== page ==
A recently-completed two-family row house at 158 Clifton in the Bedford-Stuyvesant section of Brooklyn achieves a near Net Zero energy capability. Designed by Paul A. Castrucci Architect, the 4,000-square-foot, wood-framed structure was gut-renovated to the Passive House New York EnerPHit standard to create a three-story residence, plus an additional apartment in the basement. The project uses recycled materials throughout. The front façade, which is a reinterpretation of the historic vernacular, is clad in blackened ship-lap siding. The process of burning the exterior of the wood, known as Shou Sugi Ban, protects it from the elements, making a wood façade that will be virtually maintenance-free for decades. By applying the process to recycled Douglas fir that otherwise would be unsuitable for exterior use, the design makes the best use of the material and prevents it from being discarded. On the rear façade, wooden slats recycled from the Coney Island boardwalk create a modern rain screen. The roof insulation is recycled polyiso, and reclaimed wood will also be used throughout the interior. Mechanical systems are designed to minimize energy use. High-efficiency mini-split units heat and cool the apartments and are much smaller than in typical apartments due to the reduced heating and cooling loads. Hot water is supplied with heat pump hot water heaters, and LED lighting is used throughout. A 7.5kW solar photovoltaic array is installed on the roof. The project was featured in the International Passive House Days, an annual event that offers builders, engineers, architects, and green building enthusiasts tours of Passive House projects with their designers.

Link to original news letter

Press in The Daily News : SUN CITY: New York homeowners are signing on to go solar at historically high rates by Paul Castrucci

SUN CITY: New York homeowners are signing on to go solar at historically high rates

NEW YORK DAILY NEWS

Thursday, August 6, 2015, 1:00 PM by Katherine Clarke

Ray Sage and Paul Castrucci, the developers of Brooklyn’s "Passive" House, show off their solar panels   (BYRON SMITH/FOR NEW YORK DAILY NEWS)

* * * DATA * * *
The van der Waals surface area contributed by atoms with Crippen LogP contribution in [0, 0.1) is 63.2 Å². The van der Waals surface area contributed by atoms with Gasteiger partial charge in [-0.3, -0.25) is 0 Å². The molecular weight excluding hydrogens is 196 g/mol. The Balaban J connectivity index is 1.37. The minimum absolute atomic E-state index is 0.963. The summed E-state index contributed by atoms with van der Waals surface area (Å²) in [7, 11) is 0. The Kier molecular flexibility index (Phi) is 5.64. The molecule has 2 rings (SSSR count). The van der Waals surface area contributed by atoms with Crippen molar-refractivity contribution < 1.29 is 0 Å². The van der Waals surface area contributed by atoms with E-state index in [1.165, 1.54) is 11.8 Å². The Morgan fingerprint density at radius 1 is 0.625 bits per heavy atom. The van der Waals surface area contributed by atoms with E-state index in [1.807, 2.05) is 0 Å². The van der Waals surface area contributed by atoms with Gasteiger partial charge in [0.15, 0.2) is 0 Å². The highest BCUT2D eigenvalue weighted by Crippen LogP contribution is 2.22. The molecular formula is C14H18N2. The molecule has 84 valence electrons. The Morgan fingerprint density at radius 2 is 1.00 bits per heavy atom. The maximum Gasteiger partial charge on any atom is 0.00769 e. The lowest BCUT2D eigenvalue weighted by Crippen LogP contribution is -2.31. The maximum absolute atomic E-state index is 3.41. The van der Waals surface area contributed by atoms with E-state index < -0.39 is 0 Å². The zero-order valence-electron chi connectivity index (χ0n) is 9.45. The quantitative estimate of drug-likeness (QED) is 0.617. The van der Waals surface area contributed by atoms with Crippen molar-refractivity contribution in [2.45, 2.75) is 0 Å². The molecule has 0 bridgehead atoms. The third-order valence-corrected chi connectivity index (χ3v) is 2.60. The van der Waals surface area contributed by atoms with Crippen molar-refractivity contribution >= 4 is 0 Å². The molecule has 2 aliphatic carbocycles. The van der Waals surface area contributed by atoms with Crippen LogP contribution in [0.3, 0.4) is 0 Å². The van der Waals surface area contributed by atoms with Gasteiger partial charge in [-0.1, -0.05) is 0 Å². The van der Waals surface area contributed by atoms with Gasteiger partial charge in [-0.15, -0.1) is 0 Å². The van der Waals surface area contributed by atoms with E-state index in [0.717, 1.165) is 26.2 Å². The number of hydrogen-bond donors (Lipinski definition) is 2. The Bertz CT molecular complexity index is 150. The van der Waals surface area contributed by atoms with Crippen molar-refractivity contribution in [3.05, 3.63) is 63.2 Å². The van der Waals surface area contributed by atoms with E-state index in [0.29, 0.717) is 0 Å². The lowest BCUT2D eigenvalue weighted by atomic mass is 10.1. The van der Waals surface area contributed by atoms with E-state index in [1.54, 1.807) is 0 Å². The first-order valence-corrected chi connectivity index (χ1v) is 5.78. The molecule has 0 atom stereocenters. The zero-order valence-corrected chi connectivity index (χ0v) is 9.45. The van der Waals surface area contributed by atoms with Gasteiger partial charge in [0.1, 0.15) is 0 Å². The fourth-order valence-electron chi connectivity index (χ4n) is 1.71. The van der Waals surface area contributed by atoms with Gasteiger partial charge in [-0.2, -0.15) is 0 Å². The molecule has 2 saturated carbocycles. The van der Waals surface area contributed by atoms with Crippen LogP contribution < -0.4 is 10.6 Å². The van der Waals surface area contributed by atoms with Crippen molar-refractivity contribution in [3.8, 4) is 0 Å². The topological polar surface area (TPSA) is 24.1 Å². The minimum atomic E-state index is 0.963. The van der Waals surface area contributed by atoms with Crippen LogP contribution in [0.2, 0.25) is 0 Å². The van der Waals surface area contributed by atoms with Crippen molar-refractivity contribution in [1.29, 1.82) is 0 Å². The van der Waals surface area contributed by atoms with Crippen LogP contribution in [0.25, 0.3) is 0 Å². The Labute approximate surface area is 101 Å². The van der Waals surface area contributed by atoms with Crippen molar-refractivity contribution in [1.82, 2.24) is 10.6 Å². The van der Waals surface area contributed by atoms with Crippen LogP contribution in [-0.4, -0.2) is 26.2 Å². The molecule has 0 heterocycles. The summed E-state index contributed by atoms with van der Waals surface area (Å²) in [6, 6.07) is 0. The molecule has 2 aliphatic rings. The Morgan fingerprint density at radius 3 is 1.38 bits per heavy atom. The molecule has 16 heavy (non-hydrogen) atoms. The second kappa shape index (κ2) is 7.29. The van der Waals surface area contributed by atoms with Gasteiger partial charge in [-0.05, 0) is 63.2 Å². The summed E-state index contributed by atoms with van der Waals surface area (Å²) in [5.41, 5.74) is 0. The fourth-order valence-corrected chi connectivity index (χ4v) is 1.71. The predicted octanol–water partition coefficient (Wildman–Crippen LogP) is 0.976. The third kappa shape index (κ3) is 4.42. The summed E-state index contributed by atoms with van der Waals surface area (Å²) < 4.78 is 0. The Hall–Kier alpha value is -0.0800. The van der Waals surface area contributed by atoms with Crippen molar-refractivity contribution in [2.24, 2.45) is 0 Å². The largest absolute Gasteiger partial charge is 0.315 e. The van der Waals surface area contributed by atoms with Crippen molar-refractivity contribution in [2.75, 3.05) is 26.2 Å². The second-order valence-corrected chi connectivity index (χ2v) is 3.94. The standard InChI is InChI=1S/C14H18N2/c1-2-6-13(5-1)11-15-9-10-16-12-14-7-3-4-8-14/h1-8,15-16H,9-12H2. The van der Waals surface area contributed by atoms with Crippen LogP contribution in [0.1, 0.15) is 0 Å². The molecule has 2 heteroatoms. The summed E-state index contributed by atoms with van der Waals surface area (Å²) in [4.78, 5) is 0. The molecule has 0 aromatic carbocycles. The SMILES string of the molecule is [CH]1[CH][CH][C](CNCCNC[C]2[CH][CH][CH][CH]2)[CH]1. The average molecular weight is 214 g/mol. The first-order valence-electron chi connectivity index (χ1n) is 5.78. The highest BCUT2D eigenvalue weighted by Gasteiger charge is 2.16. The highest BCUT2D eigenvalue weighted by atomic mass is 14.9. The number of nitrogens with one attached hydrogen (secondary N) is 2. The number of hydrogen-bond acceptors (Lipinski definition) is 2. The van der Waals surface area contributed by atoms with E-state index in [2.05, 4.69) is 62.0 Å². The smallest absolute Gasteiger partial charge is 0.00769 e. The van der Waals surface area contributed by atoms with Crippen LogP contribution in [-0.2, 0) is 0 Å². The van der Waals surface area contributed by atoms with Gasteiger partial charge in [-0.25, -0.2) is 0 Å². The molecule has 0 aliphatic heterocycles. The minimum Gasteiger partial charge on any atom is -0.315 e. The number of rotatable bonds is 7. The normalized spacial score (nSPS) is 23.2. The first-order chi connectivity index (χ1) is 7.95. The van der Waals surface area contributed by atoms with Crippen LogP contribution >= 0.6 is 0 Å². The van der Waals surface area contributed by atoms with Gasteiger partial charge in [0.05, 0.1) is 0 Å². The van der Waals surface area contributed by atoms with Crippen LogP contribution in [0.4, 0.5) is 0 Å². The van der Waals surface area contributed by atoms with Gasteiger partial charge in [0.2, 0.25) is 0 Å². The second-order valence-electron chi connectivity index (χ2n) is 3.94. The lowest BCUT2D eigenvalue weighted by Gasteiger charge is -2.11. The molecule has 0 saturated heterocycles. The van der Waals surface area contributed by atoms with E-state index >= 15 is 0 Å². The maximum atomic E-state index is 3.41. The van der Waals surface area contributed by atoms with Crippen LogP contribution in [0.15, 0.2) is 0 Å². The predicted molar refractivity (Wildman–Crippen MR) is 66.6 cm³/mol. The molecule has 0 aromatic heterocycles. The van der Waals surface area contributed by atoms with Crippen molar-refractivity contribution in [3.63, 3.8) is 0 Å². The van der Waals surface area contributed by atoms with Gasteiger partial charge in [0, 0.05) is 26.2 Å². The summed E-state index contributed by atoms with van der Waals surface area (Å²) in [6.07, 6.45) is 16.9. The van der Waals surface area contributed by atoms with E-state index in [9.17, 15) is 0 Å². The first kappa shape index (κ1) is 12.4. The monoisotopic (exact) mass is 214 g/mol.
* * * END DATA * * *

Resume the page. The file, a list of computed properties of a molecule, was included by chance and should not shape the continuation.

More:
Ray Sage and Paul Castrucci, the developers of Brooklyn’s "Passive" House, show off their solar panels

 (BYRON SMITH/FOR NEW YORK DAILY NEWS)

The Big Apple is showing the rest of the country how to do solar power right.

Solar installations in the city have tripled in just two years — thanks to a spate of government rebates and credits that cut down on up-front costs.

It’s not just about saving the world. Now, most panel purchasers will see a return on their initial investments within six years, experts said.

“If you have the ability to write a big check in the beginning, it makes sense,” said Stacey Max, a real estate broker with Bond New York who’s installing solar panels on her Flushing roof. “My husband and I want to stay in our home forever so it’s probably smart to make it as efficient as possible.”

Nearly 2,200 city residents were permitted to install solar panels in 2014, compared to just 662 in 2013. And so far in 2015, 1,180 New Yorkers have gotten solar approvals.

"People are starting to realize that solar’s not just something for hippies and rich people and that it actually does make a ton of sense,” said Gaelen McKee, president of Brooklyn SolarWorks, which installs solar panels on local homes. “It’s really exciting.”

Solar’s cheaper than ever before but you still have to have a good chunk of money in the bank to get started and navigate the high upfront costs.  Link to original article